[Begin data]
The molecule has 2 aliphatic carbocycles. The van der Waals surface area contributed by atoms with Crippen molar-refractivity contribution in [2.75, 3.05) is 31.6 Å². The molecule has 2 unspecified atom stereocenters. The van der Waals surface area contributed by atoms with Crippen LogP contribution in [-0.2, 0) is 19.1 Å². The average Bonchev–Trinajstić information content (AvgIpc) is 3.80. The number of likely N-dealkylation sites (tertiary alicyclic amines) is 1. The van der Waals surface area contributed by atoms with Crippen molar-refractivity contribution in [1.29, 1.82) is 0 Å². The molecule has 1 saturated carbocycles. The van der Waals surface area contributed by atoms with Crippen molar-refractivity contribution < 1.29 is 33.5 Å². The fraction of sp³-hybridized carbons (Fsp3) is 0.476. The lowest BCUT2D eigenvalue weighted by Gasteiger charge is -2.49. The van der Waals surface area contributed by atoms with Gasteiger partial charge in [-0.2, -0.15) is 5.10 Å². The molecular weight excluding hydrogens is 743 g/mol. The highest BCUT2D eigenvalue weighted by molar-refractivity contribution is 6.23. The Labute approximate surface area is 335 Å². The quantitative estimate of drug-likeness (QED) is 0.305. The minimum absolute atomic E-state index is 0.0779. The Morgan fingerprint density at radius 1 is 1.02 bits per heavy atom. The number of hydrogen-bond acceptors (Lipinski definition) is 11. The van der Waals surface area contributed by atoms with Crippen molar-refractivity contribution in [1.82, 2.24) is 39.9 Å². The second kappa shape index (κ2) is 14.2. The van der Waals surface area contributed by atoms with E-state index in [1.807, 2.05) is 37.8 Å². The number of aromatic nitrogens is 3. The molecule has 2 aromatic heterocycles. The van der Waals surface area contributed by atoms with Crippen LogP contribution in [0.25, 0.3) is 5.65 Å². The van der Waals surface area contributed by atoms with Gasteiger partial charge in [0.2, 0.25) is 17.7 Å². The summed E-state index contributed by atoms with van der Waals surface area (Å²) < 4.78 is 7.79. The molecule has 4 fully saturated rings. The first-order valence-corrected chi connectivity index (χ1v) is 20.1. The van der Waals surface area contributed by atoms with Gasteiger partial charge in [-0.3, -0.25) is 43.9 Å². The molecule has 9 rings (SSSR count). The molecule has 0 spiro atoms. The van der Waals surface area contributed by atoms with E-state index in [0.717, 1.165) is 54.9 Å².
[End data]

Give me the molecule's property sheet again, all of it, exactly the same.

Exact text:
The molecule has 2 aliphatic carbocycles. The van der Waals surface area contributed by atoms with Crippen molar-refractivity contribution in [2.75, 3.05) is 31.6 Å². The molecule has 2 unspecified atom stereocenters. The van der Waals surface area contributed by atoms with Crippen LogP contribution in [-0.2, 0) is 19.1 Å². The average Bonchev–Trinajstić information content (AvgIpc) is 3.80. The number of likely N-dealkylation sites (tertiary alicyclic amines) is 1. The van der Waals surface area contributed by atoms with Crippen molar-refractivity contribution in [1.29, 1.82) is 0 Å². The molecule has 1 saturated carbocycles. The van der Waals surface area contributed by atoms with Crippen molar-refractivity contribution < 1.29 is 33.5 Å². The fraction of sp³-hybridized carbons (Fsp3) is 0.476. The lowest BCUT2D eigenvalue weighted by Gasteiger charge is -2.49. The van der Waals surface area contributed by atoms with Gasteiger partial charge in [-0.2, -0.15) is 5.10 Å². The molecular weight excluding hydrogens is 743 g/mol. The highest BCUT2D eigenvalue weighted by molar-refractivity contribution is 6.23. The Labute approximate surface area is 335 Å². The quantitative estimate of drug-likeness (QED) is 0.305. The minimum absolute atomic E-state index is 0.0779. The Morgan fingerprint density at radius 1 is 1.02 bits per heavy atom. The number of hydrogen-bond acceptors (Lipinski definition) is 11. The van der Waals surface area contributed by atoms with Crippen molar-refractivity contribution in [1.82, 2.24) is 39.9 Å². The second kappa shape index (κ2) is 14.2. The van der Waals surface area contributed by atoms with E-state index in [1.807, 2.05) is 37.8 Å². The number of aromatic nitrogens is 3. The molecule has 2 aromatic heterocycles. The van der Waals surface area contributed by atoms with Crippen LogP contribution in [0.25, 0.3) is 5.65 Å². The van der Waals surface area contributed by atoms with Gasteiger partial charge in [0.2, 0.25) is 17.7 Å². The summed E-state index contributed by atoms with van der Waals surface area (Å²) < 4.78 is 7.79. The molecule has 4 fully saturated rings. The first-order valence-corrected chi connectivity index (χ1v) is 20.1. The van der Waals surface area contributed by atoms with Gasteiger partial charge in [-0.3, -0.25) is 43.9 Å². The molecule has 9 rings (SSSR count). The molecule has 0 spiro atoms. The van der Waals surface area contributed by atoms with E-state index in [0.717, 1.165) is 54.9 Å².